Taxi cabs in double accident

Taxi boss Geoff Cunliffe wants a barrier built to stop further damage to 10 Ribble Road, Platt Bridge
Taxi boss Geoff Cunliffe wants a barrier built to stop further damage to 10 Ribble Road, Platt Bridge

TWO PRIVATE hire taxis crashed in the same Wigan accident blackspot in a 10-minute spell.

In the first incident, a Blackpool-based vehicle running a woman back to the borough after she missed her train in the seaside resort, ended up sliding on ice before mounting the kerb and crashing through a garden.

It was followed shortly afterwards by a Wigan-based Street Cars taxi which ploughed through exactly the same section of now flattened fence.

The second incident left the semi-detached house in Ribble Road, Platt Bridge, writing off the vehicle in the process.

Miraculously nobody was injured in the two incidents with both taxi drivers and their fares escaping with only mild shock.

But now Street Cars boss Geoff Cunliffe is demanding the council put crash barriers between highway and pavement to prevent sliding vehicles threatening pedestrians.

The question of repairs to the house - it is believed that one section of wall may have been moved in the impact - is now in the hands of the insurers. A large crack is visible in the outer wall from the point of impact.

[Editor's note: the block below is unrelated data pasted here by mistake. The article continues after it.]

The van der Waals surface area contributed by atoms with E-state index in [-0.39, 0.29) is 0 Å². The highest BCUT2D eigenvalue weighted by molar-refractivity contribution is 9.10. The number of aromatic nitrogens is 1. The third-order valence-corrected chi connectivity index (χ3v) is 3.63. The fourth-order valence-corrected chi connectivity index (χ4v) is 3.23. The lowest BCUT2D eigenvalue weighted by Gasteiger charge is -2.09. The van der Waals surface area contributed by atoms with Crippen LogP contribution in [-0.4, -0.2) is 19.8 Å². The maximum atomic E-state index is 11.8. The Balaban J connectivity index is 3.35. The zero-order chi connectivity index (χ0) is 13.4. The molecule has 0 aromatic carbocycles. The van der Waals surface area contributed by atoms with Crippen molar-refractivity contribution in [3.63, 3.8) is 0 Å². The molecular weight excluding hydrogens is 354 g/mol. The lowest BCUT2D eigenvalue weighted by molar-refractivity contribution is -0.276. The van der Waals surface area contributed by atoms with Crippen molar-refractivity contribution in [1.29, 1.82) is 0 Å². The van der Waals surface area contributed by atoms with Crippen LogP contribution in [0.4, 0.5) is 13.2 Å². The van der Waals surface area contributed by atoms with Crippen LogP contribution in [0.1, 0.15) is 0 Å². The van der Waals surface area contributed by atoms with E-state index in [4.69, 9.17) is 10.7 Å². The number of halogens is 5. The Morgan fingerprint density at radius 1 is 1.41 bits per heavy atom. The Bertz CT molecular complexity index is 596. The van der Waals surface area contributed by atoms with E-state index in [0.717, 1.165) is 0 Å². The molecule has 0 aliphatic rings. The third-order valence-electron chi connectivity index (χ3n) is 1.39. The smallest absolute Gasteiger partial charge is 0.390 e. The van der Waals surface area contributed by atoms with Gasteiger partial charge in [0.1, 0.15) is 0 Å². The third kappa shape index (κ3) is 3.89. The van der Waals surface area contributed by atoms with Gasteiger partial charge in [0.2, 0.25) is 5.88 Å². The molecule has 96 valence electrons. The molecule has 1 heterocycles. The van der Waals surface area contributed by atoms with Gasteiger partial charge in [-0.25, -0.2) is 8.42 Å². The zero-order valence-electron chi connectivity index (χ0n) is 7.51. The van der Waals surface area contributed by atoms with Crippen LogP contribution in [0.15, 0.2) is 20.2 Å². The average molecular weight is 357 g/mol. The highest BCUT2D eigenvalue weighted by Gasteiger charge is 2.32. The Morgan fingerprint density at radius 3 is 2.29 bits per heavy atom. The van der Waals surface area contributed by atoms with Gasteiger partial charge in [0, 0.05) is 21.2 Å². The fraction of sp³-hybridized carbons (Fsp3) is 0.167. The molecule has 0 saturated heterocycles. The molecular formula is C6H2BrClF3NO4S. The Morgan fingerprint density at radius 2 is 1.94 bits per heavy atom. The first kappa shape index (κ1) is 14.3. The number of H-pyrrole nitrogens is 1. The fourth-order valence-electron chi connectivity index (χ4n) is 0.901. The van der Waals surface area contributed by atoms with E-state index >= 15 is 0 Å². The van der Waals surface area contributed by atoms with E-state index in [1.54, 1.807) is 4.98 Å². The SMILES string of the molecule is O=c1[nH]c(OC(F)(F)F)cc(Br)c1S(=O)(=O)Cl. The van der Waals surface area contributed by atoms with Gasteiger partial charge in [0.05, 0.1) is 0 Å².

Although the Blackpool cab was damaged, the fence took most of the speed out of the crash. But the Wigan private hire vehicle, a 2005 Fiat Doublo, has been written off.

House owner Shaun Knowles, who has subsequently been unavailable for comment but has only owned the house for a comparatively short time, was away when the crashes occurred.

Both accidents occurred on a sharp bend.

The taxi drivers allege that the road hadn’t been sufficiently gritted and that they had hit a patch of black ice.

Mr Cunliffe has been in the private hire business for the past 30 years and insists that the bend is known in the trade as dangerous in icy conditions.

He said: “It’s nothing short of a miracle that we are talking about repairing houses and taxis and not a fatality because I hate to think what would have been the result if pedestrians or children had been on the pavement at the time.

“Our driver and the lady from Blackpool both say that they hit a sheet of black ice and could do nothing about it. I understand that with this weather it is always going to be a challenge for the council to get round. In which case it makes the need for a crash barrier at this point even more pressing. It would certainly cost a lot less than the cost of replacing our car and the repairs to the house which look like they are going to be significant.”

Council traffic manager Kevin Hargreaves said: “We are aware of this situation, we have visited the site and have spoken to the boss of the taxi company concerned. The situation here is not different from the hundreds of untreated residential streets throughout the borough. We have no evidence from either the resident of the damaged property or from accident statistics provided by the police to suggest that this is a location where accidents frequently occur.

“Like many other locations around the borough this is not an appropriate location for crash barriers. We would urge all motorist to take extra care in icy conditions.”